‘Cashflow is King’ may seem like a glib soundbite, but it’s rooted in a harsh truth - with a lack of funds the single biggest reason why businesses go to the wall.
Cashflow forecasting is therefore a fundamental tool in your financial armoury - and even if you’re sitting pretty right now with plenty of money in the bank, forecasting is essential to ensure that remains the case.
Accurate cashflow forecasting affords you the insight you need to ride out any challenging times ahead, and even helps you make the most of those sudden (and pleasing) cash surpluses.
Here are six reasons why you need to start forecasting your cashflow today…
1 Plan ahead to sail through the shortages
However rosy the picture right now, any number of factors could conspire to cause a cash shortfall in the future. By planning ahead, you can predict when these dips might occur - giving you plenty of time to take action.
You might want to tighten up those payment terms to get money into the business faster, or take out a loan in advance of the shortfall - you’ll likely get a better deal when your bank balance is in a healthy state.
2 Take advantage of the good times
A strong sales period or several projects concluding at once could lead to a sustained surge in your bank balance. And if you spot this influx in advance, you’ll be better poised to take advantage of your cash-rich status.
These periods could be apposite for investing in new staff, stock or equipment, or for taking some well-earned money out of the business. By forecasting ahead, you’ll know how much money you can safely and confidently take out.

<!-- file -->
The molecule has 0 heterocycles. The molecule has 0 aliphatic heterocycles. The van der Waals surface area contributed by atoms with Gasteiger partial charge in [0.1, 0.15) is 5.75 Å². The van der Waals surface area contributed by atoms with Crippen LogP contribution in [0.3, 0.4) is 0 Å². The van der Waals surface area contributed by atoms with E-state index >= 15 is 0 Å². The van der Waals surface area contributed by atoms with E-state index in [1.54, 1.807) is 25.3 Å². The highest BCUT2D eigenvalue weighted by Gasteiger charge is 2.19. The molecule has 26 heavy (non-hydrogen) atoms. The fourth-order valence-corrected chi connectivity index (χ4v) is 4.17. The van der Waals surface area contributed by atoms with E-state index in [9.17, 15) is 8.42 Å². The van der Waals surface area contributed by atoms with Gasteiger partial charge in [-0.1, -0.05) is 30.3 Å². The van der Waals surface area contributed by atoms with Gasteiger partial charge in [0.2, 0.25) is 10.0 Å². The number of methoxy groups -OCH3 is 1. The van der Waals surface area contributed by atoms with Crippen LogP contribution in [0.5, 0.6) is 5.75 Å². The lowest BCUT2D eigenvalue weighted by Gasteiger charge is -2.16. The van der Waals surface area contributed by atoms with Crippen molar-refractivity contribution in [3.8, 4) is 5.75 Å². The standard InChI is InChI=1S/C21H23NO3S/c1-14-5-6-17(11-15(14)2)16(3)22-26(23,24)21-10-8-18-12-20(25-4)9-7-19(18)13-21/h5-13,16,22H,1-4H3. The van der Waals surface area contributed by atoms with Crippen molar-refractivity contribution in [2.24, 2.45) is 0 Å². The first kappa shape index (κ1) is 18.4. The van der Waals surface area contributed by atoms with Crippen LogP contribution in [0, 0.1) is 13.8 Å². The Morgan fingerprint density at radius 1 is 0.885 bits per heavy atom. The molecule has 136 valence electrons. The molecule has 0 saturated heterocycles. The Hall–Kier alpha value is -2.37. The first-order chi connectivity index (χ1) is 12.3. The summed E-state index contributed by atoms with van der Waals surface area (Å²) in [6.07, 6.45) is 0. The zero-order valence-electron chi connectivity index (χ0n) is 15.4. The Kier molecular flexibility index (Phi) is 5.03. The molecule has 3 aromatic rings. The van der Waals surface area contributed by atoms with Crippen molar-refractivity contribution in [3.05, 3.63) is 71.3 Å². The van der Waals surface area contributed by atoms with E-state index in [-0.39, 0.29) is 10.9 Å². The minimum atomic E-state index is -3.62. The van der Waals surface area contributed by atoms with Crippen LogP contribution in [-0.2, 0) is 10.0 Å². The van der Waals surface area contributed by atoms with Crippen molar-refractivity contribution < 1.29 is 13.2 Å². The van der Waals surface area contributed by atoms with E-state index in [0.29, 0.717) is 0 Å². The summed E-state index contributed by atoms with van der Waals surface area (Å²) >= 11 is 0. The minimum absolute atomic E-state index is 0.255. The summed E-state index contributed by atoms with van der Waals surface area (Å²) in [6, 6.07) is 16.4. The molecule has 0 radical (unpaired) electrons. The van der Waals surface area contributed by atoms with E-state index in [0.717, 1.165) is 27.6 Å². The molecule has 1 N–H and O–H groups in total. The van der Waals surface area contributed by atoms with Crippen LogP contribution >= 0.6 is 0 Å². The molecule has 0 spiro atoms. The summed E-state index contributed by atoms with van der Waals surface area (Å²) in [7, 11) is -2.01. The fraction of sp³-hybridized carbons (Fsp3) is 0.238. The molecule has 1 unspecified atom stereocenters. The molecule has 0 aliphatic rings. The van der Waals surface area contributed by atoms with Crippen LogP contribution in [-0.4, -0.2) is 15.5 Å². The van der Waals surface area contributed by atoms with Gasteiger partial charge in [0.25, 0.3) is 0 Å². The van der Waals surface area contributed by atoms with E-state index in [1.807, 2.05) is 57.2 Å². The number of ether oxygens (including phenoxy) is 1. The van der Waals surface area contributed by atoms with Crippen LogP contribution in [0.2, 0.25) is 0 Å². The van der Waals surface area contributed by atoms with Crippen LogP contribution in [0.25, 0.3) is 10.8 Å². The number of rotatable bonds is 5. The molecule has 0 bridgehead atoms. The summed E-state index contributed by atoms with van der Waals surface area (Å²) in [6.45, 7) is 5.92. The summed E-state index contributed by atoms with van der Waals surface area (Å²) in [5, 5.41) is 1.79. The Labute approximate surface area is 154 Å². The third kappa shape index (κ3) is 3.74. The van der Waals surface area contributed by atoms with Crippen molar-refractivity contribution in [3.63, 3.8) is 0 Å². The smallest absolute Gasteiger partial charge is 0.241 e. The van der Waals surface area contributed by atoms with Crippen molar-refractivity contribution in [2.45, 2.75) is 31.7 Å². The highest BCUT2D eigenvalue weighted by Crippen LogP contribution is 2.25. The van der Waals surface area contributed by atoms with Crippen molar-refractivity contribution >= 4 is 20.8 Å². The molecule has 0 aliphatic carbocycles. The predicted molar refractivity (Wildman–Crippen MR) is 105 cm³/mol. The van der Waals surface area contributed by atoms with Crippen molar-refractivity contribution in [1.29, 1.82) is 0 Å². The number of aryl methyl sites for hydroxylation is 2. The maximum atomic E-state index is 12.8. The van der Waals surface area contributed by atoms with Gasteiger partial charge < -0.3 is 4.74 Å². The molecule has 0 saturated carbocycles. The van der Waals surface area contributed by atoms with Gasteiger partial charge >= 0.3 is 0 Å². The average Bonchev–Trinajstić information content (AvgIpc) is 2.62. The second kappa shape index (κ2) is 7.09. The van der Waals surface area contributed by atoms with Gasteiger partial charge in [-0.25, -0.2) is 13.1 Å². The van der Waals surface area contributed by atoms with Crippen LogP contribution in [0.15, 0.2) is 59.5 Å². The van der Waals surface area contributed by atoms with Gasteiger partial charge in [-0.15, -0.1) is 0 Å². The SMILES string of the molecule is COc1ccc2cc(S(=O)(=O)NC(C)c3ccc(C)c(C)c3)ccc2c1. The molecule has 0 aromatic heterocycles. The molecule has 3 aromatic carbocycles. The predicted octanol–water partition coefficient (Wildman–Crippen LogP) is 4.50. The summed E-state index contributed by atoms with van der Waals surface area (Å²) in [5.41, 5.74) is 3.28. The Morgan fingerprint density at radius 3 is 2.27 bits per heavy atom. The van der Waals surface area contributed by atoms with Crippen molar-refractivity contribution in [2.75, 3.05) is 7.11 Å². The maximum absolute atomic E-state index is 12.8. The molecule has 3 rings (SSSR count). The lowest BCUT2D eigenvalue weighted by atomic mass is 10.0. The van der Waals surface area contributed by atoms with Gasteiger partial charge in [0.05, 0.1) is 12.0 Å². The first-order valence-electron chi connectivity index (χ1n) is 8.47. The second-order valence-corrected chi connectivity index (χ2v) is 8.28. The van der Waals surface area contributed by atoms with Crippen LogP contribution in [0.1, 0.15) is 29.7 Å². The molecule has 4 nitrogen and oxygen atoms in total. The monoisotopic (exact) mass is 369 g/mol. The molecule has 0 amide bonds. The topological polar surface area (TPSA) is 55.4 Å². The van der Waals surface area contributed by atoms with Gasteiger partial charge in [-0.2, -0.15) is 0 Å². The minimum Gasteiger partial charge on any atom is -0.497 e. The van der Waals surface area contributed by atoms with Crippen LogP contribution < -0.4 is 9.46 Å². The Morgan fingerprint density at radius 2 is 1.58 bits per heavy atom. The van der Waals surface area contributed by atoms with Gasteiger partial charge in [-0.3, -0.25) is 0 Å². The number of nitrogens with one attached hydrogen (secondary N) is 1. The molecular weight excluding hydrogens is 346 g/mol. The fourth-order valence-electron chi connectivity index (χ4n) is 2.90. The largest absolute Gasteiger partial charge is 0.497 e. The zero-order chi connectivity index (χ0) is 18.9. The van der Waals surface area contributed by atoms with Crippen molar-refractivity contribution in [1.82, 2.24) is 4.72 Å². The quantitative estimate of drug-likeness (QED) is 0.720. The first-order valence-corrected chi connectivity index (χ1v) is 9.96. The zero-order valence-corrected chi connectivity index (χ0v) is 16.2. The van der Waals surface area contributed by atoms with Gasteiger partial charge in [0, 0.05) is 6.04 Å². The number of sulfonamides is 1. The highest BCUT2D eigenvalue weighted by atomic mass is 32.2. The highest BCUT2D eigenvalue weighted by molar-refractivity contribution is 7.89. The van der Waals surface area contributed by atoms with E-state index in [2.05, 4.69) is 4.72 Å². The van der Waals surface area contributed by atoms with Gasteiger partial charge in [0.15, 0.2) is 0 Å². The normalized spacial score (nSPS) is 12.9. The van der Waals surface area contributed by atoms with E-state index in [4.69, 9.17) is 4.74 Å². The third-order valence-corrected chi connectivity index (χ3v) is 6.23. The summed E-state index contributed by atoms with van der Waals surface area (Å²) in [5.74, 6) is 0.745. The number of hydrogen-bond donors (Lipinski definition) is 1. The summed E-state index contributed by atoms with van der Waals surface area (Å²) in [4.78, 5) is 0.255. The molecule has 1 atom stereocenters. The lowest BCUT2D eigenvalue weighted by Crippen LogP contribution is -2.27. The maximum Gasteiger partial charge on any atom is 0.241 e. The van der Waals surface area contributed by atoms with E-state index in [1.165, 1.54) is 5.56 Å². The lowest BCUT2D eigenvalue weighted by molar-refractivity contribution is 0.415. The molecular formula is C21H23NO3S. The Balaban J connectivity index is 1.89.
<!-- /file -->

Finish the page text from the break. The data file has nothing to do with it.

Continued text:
3 Assess the feasibility of your future plans
Most great business ideas start with a ‘What if?’ - and thanks to modern forecasting tools, you can now can get an accurate answer to that question.
Whether you want to increase your staff numbers, bring investment on board or relocate the business, cash flow forecasts can help show you the potential impact of these theoretical scenarios - showing you what’s feasible, and what’s financial suicide.
4 Gain a reputation as a good payer
Late payments to key suppliers could jeopardise your relationship with them, and potentially threaten your business as a consequence. But with the help of cashflow forecasting, you can stay on good terms and develop a reputation as a business that does things right.
Forecasting your bank balance will help you find the right moment to pay your bills, or highlight any potential payment problems in advance - giving you time to negotiate terms or manage expectations with suppliers ahead of the payment deadline.
5 Cut expenses, increase profit
A direct cashflow forecast uses actual live data from your accounting software to give you a real life view of the money coming in and out of your business.
This allows you to compare your budgets and projections with ‘actuals’, showing you where you overspent and perhaps where you didn’t spend as much as expected.
Such retrospective comparisons are key not just to sharpening up your forecasts, but also to boosting your bottom line - by allowing you to pinpoint potential cutbacks and efficiencies in the areas you’re spending too much.
6 Improve credit control
Late payments from your customers and clients can cost you dear, so your credit control processes are a vital part of keeping your cashflow healthy.
A direct cashflow forecast that takes into account outstanding debtor invoices (and bills from your creditors) are therefore handy to help you identify consistent late payers, and take the necessary action.
Today’s forecasting tools even allow you to model a range of potential payment dates on your overdue invoices, allowing you to assess how long might be too long to wait for your money.
Start forecasting today for a brighter future…
The six points covered above are just some of the reasons to start cashflow forecasting - and once you start, you’ll wonder how you ever managed your business without it.
Forecasting tools like our own ‘Insights by Inform’ are perhaps the easiest way to get started, linking up beautifully with your accounts in Xero and allowing you to produce a range of real-data reports and forecasts with just a few clicks.
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